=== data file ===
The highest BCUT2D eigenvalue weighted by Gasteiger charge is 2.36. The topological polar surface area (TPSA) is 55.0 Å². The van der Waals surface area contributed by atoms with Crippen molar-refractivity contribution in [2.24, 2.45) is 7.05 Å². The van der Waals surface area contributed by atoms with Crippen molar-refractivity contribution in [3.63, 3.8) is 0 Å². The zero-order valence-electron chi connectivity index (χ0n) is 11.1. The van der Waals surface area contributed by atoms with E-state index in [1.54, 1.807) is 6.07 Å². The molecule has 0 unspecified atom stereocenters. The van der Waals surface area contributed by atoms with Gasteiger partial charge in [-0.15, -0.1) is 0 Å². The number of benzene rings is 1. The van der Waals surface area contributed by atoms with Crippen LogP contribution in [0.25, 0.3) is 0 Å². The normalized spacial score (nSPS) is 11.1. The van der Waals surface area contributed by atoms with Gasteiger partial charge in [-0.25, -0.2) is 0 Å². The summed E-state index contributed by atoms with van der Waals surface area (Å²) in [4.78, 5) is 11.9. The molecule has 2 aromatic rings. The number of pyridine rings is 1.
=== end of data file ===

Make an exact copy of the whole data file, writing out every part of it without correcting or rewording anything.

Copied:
The highest BCUT2D eigenvalue weighted by Gasteiger charge is 2.36. The topological polar surface area (TPSA) is 55.0 Å². The van der Waals surface area contributed by atoms with Crippen molar-refractivity contribution in [2.24, 2.45) is 7.05 Å². The van der Waals surface area contributed by atoms with Crippen molar-refractivity contribution in [3.63, 3.8) is 0 Å². The zero-order valence-electron chi connectivity index (χ0n) is 11.1. The van der Waals surface area contributed by atoms with E-state index in [1.54, 1.807) is 6.07 Å². The molecule has 0 unspecified atom stereocenters. The van der Waals surface area contributed by atoms with Gasteiger partial charge in [-0.15, -0.1) is 0 Å². The number of benzene rings is 1. The van der Waals surface area contributed by atoms with Crippen LogP contribution in [0.25, 0.3) is 0 Å². The normalized spacial score (nSPS) is 11.1. The van der Waals surface area contributed by atoms with Gasteiger partial charge in [-0.25, -0.2) is 0 Å². The summed E-state index contributed by atoms with van der Waals surface area (Å²) in [4.78, 5) is 11.9. The molecule has 2 aromatic rings. The number of pyridine rings is 1.